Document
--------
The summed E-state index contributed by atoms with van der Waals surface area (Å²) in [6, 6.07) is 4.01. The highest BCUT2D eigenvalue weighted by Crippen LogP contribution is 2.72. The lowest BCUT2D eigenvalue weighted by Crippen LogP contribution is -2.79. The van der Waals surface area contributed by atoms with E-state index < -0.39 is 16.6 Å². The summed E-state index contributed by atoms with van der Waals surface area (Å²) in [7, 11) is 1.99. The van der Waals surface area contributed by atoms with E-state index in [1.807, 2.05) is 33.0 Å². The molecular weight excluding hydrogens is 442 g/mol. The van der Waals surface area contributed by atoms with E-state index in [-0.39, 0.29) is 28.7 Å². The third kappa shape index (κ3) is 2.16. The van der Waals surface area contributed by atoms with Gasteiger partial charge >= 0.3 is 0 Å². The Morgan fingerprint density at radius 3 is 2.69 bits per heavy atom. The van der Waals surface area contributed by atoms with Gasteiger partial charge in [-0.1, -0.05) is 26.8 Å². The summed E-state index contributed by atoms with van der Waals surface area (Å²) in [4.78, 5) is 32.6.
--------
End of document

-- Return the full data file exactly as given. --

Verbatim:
The summed E-state index contributed by atoms with van der Waals surface area (Å²) in [6, 6.07) is 4.01. The highest BCUT2D eigenvalue weighted by Crippen LogP contribution is 2.72. The lowest BCUT2D eigenvalue weighted by Crippen LogP contribution is -2.79. The van der Waals surface area contributed by atoms with E-state index < -0.39 is 16.6 Å². The summed E-state index contributed by atoms with van der Waals surface area (Å²) in [7, 11) is 1.99. The van der Waals surface area contributed by atoms with E-state index in [1.807, 2.05) is 33.0 Å². The molecular weight excluding hydrogens is 442 g/mol. The van der Waals surface area contributed by atoms with E-state index in [-0.39, 0.29) is 28.7 Å². The third kappa shape index (κ3) is 2.16. The van der Waals surface area contributed by atoms with Gasteiger partial charge >= 0.3 is 0 Å². The Morgan fingerprint density at radius 3 is 2.69 bits per heavy atom. The van der Waals surface area contributed by atoms with Gasteiger partial charge in [-0.1, -0.05) is 26.8 Å². The summed E-state index contributed by atoms with van der Waals surface area (Å²) in [4.78, 5) is 32.6.